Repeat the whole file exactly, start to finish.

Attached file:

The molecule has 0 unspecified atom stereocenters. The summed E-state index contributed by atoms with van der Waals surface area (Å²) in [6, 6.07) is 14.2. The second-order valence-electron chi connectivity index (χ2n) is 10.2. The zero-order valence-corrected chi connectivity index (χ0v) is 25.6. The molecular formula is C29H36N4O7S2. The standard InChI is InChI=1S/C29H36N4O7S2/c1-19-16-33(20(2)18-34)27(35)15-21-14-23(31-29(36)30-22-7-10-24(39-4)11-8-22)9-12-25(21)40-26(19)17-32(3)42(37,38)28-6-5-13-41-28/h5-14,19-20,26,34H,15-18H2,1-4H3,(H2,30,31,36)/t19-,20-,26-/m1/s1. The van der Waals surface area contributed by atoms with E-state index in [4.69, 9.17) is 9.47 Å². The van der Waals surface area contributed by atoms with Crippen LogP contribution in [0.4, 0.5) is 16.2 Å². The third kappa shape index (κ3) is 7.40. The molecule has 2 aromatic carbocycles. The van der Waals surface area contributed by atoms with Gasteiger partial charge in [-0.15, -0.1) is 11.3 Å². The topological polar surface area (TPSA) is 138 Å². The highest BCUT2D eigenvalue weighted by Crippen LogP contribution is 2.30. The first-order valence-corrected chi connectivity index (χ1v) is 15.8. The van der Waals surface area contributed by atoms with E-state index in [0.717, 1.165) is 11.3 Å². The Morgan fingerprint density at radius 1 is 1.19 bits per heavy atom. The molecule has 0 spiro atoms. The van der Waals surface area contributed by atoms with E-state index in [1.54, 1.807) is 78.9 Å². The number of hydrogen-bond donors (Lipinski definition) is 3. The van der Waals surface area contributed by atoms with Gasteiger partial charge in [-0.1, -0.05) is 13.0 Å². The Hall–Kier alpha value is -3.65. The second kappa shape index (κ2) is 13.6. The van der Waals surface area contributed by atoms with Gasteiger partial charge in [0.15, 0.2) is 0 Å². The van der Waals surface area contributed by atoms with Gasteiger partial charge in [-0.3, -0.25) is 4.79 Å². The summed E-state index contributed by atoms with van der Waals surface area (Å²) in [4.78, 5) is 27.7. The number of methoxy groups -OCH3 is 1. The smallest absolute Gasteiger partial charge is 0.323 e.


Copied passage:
The molecule has 0 unspecified atom stereocenters. The summed E-state index contributed by atoms with van der Waals surface area (Å²) in [6, 6.07) is 14.2. The second-order valence-electron chi connectivity index (χ2n) is 10.2. The zero-order valence-corrected chi connectivity index (χ0v) is 25.6. The molecular formula is C29H36N4O7S2. The standard InChI is InChI=1S/C29H36N4O7S2/c1-19-16-33(20(2)18-34)27(35)15-21-14-23(31-29(36)30-22-7-10-24(39-4)11-8-22)9-12-25(21)40-26(19)17-32(3)42(37,38)28-6-5-13-41-28/h5-14,19-20,26,34H,15-18H2,1-4H3,(H2,30,31,36)/t19-,20-,26-/m1/s1. The van der Waals surface area contributed by atoms with E-state index in [4.69, 9.17) is 9.47 Å². The van der Waals surface area contributed by atoms with Crippen LogP contribution in [0.4, 0.5) is 16.2 Å². The third kappa shape index (κ3) is 7.40. The molecule has 2 aromatic carbocycles. The van der Waals surface area contributed by atoms with Gasteiger partial charge in [-0.15, -0.1) is 11.3 Å². The topological polar surface area (TPSA) is 138 Å². The highest BCUT2D eigenvalue weighted by Crippen LogP contribution is 2.30. The first-order valence-corrected chi connectivity index (χ1v) is 15.8. The van der Waals surface area contributed by atoms with E-state index in [0.717, 1.165) is 11.3 Å². The Morgan fingerprint density at radius 1 is 1.19 bits per heavy atom. The molecule has 0 spiro atoms. The van der Waals surface area contributed by atoms with E-state index in [1.54, 1.807) is 78.9 Å². The number of hydrogen-bond donors (Lipinski definition) is 3. The van der Waals surface area contributed by atoms with Gasteiger partial charge in [-0.1, -0.05) is 13.0 Å². The Hall–Kier alpha value is -3.65. The second kappa shape index (κ2) is 13.6. The van der Waals surface area contributed by atoms with Gasteiger partial charge in [0.15, 0.2) is 0 Å². The van der Waals surface area contributed by atoms with Gasteiger partial charge in [-0.3, -0.25) is 4.79 Å². The summed E-state index contributed by atoms with van der Waals surface area (Å²) in [4.78, 5) is 27.7. The number of methoxy groups -OCH3 is 1. The smallest absolute Gasteiger partial charge is 0.323 e.